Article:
After this release many Italian western fans began to take more notice of songs from the movies, and were drawn to composers such as De Angelis, De Masi, Lavagnino, Ferrio, Nicolai etc, all of whom at some point included a vocal performance on their soundtracks. One of the most popular and enduring is surprisingly not by Morricone, but by Francesco De Masi.

His soundtrack for Quella Sporca Storia Nel West (The Dirtiest Story of The West-aka-Johnny Hamlet) opened with the pop slanted song Find a Man, which was co-written by Alessandro Alessandroni who also provided the infectious guitar riff that opened the song.

Quella Sporca Storia Nel West. (excerpt).

Find a man who never killed

not even for the love of gold

Find a man who never lied

and offer him your soul.

Find a man who never stole

from any man a woman’s love

Find a man who never lied

and never let him go

The vocals were courtesy of Maurizio Graf who was supported by members of Il Cantori Moderni and an upbeat orchestral backing, that sounded more like American Surf music and UK pop a’lla the Tornadoes rather than music for a western.

The twangy guitar solo that was woven throughout the vocal was an instant hit and the soundtrack also included an instrumental version of the tune. Graf’s performance was a strong one and surprisingly it was also easy to understand every word, which was not always the case with vocals from Italian soundtracks.  Many suffering because of the individual vocalist’s pronunciation of the English lyrics, of course they did at times also record the song in Italian, which for me personally always sounded far more powerful and expressive which was certainly the case with the title song for the Sergio Corbucci movie Django (1966) as scored by Luis Enriquez Bacalov, which seemed to become instantly more commanding and had a better flow to it. This genre classic vocal was performed in Italian by the singer/actor Roberto Fia, with an alternate English version being sung by Rocky Roberts.

Roberts was an American vocalist and went onto work with composer Bacalov on a handful of other songs which included Can Be Done from the western Si Pio Fare…Amigo.  The English version of Django was given a new lease of life more recently in Quentin Tarantino’s Django Unchained.

Django. (excerpt)


Django, have you always been alone?


Django, have you never loved again?

Love will live on, oh oh oh…

Life must go on, oh oh oh…

For you cannot spend your life regretting


Django, you must face another day.

But back to Maurizio Graf, who also worked with Morricone, on the songs for the Giuliano Gemma westerns A Pistol for Ringo and The Return of Ringo. His unique vocal performances on both added much to the overall sound of Morricone’s score and via the vocals also made Morricone’s music even more popular. The first which was entitled Angel Face was a lyrical and melodic affair, even if the lyrics themselves did contain mention of rivers of blood etc, Morricone added his own distinctive sound with soaring strings, choir and guitar which were supported by a familiar Italian pop vibe.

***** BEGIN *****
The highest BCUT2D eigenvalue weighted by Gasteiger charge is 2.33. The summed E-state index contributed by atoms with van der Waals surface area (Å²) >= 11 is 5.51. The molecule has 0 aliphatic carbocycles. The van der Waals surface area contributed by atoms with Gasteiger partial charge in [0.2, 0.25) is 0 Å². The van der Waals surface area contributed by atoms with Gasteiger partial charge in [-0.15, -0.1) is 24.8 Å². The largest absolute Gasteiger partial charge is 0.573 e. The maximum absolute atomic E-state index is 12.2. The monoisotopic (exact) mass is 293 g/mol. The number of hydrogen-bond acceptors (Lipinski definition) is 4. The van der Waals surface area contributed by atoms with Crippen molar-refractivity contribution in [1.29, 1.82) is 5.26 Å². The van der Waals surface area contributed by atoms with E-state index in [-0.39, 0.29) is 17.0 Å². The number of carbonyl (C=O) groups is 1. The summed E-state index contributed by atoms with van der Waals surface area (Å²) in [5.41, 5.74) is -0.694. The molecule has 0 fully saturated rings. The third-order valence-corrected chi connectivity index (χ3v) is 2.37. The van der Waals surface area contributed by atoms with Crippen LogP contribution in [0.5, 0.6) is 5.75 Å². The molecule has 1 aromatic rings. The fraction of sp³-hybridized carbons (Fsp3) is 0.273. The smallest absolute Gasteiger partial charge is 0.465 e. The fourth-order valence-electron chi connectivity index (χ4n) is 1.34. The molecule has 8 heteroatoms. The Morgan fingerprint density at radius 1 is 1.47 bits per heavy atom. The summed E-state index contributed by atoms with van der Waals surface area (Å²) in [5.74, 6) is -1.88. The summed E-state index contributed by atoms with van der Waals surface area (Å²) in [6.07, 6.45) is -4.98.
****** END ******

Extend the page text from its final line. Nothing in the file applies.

Angel Face from A Pistol for Ringo. (excerpt)

Countries, that know only the springtime
And your green fields, with your scentin’ of hay
Know Ringo, with his angel face
And a woman, who was waitin’ for his return
Cross the canyons he laughed
Down the valley the death
And he left behind a river of blood.

Whereas The Return of Ringo was a little more edgy and had to it a dramatic near operatic style within the arrangement.

The Return of Ringo. (First verse)

I kiss at last the beloved ground of my land. That I left one day with my hard heart full of pain. I have looked in the faces of my old friends. But nobody looked at me as my old friends. And now what happens you must, you must tell me.

Before scoring the two Ringo movies Morricone worked on two other westerns, Gunfight at Red Sands (1963) and Bullets Don’t Argue, (1964) both soundtracks contained songs, Gunfight at Red Sands had the title song A Gringo Like Me and Bullets don’t Argue contained the haunting ballad Lonesome Billy, both songs were performed by Peter Tevis.

Tevis was the vocalist on the song Pastures of Plenty (RCA PM45-3115). which was written by Woodie Guthrie and arranged by Morricone, an instrumental reworking of this eventually ended up as the theme for the first in the Sergio Leone Dollar Trilogy of movies A Fistful OF Dollars (1964). Peter Tevis was born 1937, in California, USA, he was an American folk singer but is best remembered for his work on the soundtracks of composer Ennio Morricone. Tevis met Morricone while living in Italy during the 1960s and suggested that they should work together.

A Gringo Like Me. from Gunfight at Red Sands. (excerpt).

Keep your hand on your gun.

Don’t you trust anyone.

There’s just one kind of man that you can trust,

that’s a dead man, or A Gringo Like Me.

Be the first one to fire.

Every man is a liar.

There’s just one kind of man who tells the truth,

that’s a dead man, or A Gringo Like Me.

Don’t be a fool for a smile or a kiss,

or your bullet might miss.

Keep your eye on your goal.

Lonesome Billy from Bullets don’t argue.

Always lonely

Always looking

To get even with the men

Who did him wrong.

That was Billy

Lonesome Billy

Who was quick to think